Friday, December 18, 2015

Assessment in Competency-Based Medical Education: A Qualitative Study of Graduate Medical Education Faculty Perceptions

Sara Sukalich, MD, MEd
OhioHealth Riverside Methodist Hospital

Purpose: The literature is thus far largely silent regarding how graduate medical education faculty perceive trainee assessment in a competency based medical education. This study examined what the early faculty experience was with competency-based assessment of residents using the Accreditation Council for Graduate Medical Education (ACGME) milestones. The knowledge gained from this study could inform faculty development efforts, particularly in the areas of assessment and use of milestones.

Method: In 2015, the investigators conducted group interviews with 11 faculty members at an internal medicine program and two family medicine residency programs in Ohio. Inductive methods were used to identify major themes from the transcribed interviews.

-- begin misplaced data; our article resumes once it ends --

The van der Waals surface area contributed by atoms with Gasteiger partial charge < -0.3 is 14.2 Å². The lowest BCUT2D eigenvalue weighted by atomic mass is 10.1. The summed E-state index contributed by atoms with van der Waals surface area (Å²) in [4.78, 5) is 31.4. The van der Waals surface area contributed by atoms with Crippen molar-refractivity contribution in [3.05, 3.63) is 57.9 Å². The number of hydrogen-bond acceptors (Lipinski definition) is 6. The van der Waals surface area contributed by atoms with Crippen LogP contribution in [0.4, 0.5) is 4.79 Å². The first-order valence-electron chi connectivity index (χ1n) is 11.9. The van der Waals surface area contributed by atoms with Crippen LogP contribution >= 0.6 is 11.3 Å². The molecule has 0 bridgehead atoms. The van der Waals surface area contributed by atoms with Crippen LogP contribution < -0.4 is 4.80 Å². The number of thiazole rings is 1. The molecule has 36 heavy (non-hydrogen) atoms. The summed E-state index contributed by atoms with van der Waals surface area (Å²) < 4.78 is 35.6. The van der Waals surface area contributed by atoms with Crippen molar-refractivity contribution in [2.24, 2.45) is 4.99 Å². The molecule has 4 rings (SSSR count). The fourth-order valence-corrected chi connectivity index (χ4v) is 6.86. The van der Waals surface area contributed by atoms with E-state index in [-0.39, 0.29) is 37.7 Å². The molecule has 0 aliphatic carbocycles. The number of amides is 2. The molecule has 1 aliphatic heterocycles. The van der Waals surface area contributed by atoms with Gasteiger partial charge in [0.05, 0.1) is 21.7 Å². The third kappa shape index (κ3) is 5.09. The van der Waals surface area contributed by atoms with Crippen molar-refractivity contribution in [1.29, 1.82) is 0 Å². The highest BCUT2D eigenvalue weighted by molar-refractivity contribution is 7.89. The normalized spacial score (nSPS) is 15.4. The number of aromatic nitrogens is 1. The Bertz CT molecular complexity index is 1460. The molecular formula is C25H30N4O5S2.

Results: Four major themes emerged during analysis of the interviews. First, faculty members had a strong baseline understanding of competency-based medical education and use of the ACGME milestones. Second, it was noted that subjectivity remained with use of the milestones, which was seen as a risk to validity of assessment but also an important contributor to productive discussions in clinical competency committees. Third, consequences of the milestones were noted. Positive impacts included earlier identification of struggling learners and beneficial curriculum changes. The increased faculty time burden with milestones was seen as a key negative consequence. Finally, participants identified the need for faculty development, particularly for non-core faculty.

Conclusions:  The results of this small qualitative study contribute to the understanding of how faculty members experience the ACGME milestones. Although the milestones have positive consequences such as earlier identification of struggling learners, the increased burden on faculty time has been a negative outcome. Further research is needed to determine how to best capitalize on the perceived benefits of milestones and ameliorate negative consequences, particularly those that impact faculty well-being. Such information could greatly enhance faculty development initiatives.